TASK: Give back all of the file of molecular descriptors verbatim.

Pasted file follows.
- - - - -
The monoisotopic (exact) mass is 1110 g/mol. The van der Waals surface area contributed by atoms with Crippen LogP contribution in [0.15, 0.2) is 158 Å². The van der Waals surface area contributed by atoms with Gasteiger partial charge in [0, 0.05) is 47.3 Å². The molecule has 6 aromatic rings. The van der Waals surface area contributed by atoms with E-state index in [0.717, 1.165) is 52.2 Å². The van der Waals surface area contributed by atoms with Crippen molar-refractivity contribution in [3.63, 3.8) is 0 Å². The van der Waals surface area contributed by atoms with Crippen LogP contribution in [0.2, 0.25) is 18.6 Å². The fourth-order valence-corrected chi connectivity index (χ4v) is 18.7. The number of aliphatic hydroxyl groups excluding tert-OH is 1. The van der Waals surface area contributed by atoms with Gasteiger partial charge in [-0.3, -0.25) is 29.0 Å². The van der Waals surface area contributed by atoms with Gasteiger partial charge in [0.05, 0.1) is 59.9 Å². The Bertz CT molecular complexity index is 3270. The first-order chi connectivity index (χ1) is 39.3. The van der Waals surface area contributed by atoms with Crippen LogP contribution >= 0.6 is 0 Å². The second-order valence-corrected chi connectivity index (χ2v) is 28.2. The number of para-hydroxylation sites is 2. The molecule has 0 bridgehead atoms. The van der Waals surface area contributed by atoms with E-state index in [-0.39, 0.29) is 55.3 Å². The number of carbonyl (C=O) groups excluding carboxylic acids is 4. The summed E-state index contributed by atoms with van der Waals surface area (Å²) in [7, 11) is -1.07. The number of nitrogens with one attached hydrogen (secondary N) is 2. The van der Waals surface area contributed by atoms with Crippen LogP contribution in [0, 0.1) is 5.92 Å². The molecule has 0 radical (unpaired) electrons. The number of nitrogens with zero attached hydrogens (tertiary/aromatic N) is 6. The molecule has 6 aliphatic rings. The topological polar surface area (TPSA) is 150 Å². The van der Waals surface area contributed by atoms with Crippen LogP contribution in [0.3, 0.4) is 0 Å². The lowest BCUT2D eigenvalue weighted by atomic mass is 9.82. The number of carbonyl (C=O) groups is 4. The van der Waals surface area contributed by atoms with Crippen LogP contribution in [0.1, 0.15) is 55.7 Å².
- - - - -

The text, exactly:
The monoisotopic (exact) mass is 1110 g/mol. The van der Waals surface area contributed by atoms with Crippen LogP contribution in [0.15, 0.2) is 158 Å². The van der Waals surface area contributed by atoms with Gasteiger partial charge in [0, 0.05) is 47.3 Å². The molecule has 6 aromatic rings. The van der Waals surface area contributed by atoms with E-state index in [0.717, 1.165) is 52.2 Å². The van der Waals surface area contributed by atoms with Crippen molar-refractivity contribution in [3.63, 3.8) is 0 Å². The van der Waals surface area contributed by atoms with Crippen LogP contribution in [0.2, 0.25) is 18.6 Å². The fourth-order valence-corrected chi connectivity index (χ4v) is 18.7. The number of aliphatic hydroxyl groups excluding tert-OH is 1. The van der Waals surface area contributed by atoms with Gasteiger partial charge in [-0.3, -0.25) is 29.0 Å². The van der Waals surface area contributed by atoms with Gasteiger partial charge in [0.05, 0.1) is 59.9 Å². The Bertz CT molecular complexity index is 3270. The first-order chi connectivity index (χ1) is 39.3. The van der Waals surface area contributed by atoms with Crippen LogP contribution >= 0.6 is 0 Å². The second-order valence-corrected chi connectivity index (χ2v) is 28.2. The number of para-hydroxylation sites is 2. The molecule has 0 bridgehead atoms. The van der Waals surface area contributed by atoms with E-state index in [-0.39, 0.29) is 55.3 Å². The number of carbonyl (C=O) groups excluding carboxylic acids is 4. The summed E-state index contributed by atoms with van der Waals surface area (Å²) in [7, 11) is -1.07. The number of nitrogens with one attached hydrogen (secondary N) is 2. The van der Waals surface area contributed by atoms with Crippen LogP contribution in [0, 0.1) is 5.92 Å². The molecule has 0 radical (unpaired) electrons. The number of nitrogens with zero attached hydrogens (tertiary/aromatic N) is 6. The molecule has 6 aliphatic rings. The topological polar surface area (TPSA) is 150 Å². The van der Waals surface area contributed by atoms with Crippen LogP contribution in [0.3, 0.4) is 0 Å². The lowest BCUT2D eigenvalue weighted by atomic mass is 9.82. The number of carbonyl (C=O) groups is 4. The van der Waals surface area contributed by atoms with Crippen LogP contribution in [0.1, 0.15) is 55.7 Å².